Academic journal article International Journal of Clinical and Health Psychology

Syndromes of Collateral-Reported Psychopathology for Ages 18-59 in 18 Societies

Academic journal article International Journal of Clinical and Health Psychology

Syndromes of Collateral-Reported Psychopathology for Ages 18-59 in 18 Societies

Article excerpt

Globalization is a theme of our times. World communities are becoming increasingly diverse as traditional boundaries between societies are changing. Mental health professionals increasingly need clinical constructs and methods for operationalizing such constructs that can be used with people of many different backgrounds.

One approach is to define constructs on the basis of experts' knowledge and judgments, as exemplified by the American Psychiatric Association's (2013) Diagnostic and Statistical Manual (DSM) and the World Health Organization's (2010) International Classification of Disease (ICD). A second approach derives constructs from statistical analyses of problems reported for samples of individuals. This approach can be applied to various kinds of data, including experts' judgments of individuals' problems. An early example is Wittenborn's (1951) factor analysis of psychiatrists' and nurses' ratings of U.S. inpatients on 55 symptoms, which yielded nine syndromes resembling diagnostic constructs of that era.

The statistical approach can also be applied to selfreported problems. As an example, Goekoop et al. (1992) derived five factors from exploratory factor analysis (EFA) of 192 Dutch outpatients' interview reports regarding 65 items of the Comprehensive Psychopathological Rating Scale (Asberg, Montgomery, Perris, Schalling, & Sedvall, 1978). In a study of 91 UK Tourette syndrome patients, EFA of 11 selfrated personality and psychopathology measures yielded obsessionality and anxiety/depression factors (Eapen, Fox- Hiley, Banerjee, & Robertson, 2004).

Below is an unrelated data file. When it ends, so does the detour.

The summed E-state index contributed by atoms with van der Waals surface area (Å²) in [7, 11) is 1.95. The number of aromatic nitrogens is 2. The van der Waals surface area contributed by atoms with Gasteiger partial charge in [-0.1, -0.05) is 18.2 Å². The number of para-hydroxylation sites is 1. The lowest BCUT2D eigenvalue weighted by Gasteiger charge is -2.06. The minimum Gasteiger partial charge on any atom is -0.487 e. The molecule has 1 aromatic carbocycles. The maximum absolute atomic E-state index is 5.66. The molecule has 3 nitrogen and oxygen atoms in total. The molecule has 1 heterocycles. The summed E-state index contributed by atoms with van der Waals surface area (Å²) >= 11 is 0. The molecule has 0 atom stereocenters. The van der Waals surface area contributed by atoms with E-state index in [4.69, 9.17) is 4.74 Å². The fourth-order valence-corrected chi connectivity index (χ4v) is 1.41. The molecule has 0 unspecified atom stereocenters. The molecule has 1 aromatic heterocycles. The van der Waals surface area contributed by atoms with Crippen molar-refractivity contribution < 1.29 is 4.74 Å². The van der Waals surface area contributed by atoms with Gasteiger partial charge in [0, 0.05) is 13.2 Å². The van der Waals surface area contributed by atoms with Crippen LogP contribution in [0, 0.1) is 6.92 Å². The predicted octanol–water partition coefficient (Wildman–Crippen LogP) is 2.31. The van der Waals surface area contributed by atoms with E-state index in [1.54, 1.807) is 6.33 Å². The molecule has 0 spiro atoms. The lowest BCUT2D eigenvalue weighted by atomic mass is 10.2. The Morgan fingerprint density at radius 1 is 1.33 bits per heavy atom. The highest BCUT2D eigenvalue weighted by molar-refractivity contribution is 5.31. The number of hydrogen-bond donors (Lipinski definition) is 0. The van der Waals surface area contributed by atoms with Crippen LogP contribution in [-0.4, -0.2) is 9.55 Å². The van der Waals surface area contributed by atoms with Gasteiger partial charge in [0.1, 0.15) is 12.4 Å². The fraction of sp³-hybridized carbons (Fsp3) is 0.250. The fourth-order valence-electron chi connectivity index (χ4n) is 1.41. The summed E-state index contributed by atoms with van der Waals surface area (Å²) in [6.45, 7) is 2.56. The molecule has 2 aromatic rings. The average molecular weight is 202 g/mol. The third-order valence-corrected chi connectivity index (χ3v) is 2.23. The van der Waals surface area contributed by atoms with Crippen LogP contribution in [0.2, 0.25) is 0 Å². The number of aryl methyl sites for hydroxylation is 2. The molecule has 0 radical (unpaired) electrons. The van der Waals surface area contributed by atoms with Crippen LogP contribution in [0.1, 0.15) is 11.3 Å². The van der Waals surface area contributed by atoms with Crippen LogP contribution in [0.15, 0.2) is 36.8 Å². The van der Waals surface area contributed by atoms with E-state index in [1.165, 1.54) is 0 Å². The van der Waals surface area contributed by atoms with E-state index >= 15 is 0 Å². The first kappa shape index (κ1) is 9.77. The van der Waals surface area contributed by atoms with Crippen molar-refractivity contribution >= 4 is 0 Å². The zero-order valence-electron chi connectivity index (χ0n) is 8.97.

The statistical approach has been used to derive syndrome constructs from a broad spectrum of problems assessed by the Adult Self-Report (ASR), which is designed for clinical, research, and epidemiological assessment of 18-59-year-olds (Achenbach & Rescorla, 2003). Literate respondents can rate its 120 problem items in about 15 minutes, or it can be administered by lay interviewers. The items describe particular kinds of behavioral, emotional, social, and thought problems, which are rated 0 = not true, 1 = somewhat or sometimes true, or 2 = very true or often true, based on the preceding 6 months. Every item had to meet at least one of the following criteria: (a) it discriminated significantly between individuals referred for mental health or substance use services versus demographically similar individuals not referred for services; (b) it was identified by international experts as being very consistent with > 1 DSM diagnostic category; (c) it loaded significantly on at least one of eight syndromes derived by EFAs and confirmatory factor analyses (CFAs) of self-ratings by 2,968 U.S. referred and nonreferred 18-59-year-olds (Achenbach & Rescorla, 2003). The syndromes are designated as Anxious/ Depressed, Withdrawn, Somatic Complaints, Thought Problems, Attention Problems, Aggressive Behavior, Rule- Breaking Behavior, and Intrusive. The first three syndromes aggregate into a broad-band Internalizing scale, while the last three aggregate into an Externalizing scale, based on second-order factor analyses.

The syndrome scales scored from the ASR have been found to correlate significantly with scales of the Symptom Checklist-90-Revised (Derogatis, 1994) in a U.S. clinical sample. Most of the syndrome scales have also been found to correlate significantly with MMPI scales in a Turkish nonclinical sample (Achenbach & Rescorla, 2003). Over 100 published studies have reported use of the ASR (Bérubé & Achenbach, 2014).

Beyond self-reports

Assessment of adult psychopathology tends to rely on data obtained mainly from the person being assessed. However, reports by other informants may not agree with self-reports. For example, Meyer et al. (2001) found a mean kappa of only .18 between diagnoses based solely on adults' self-reports versus diagnoses based on collateral reports. Meyer et al. also found that 70% of personality disorder diagnoses based on clinical interviews with adult patients were wrong when compared with diagnoses made from multiple sources of data. …

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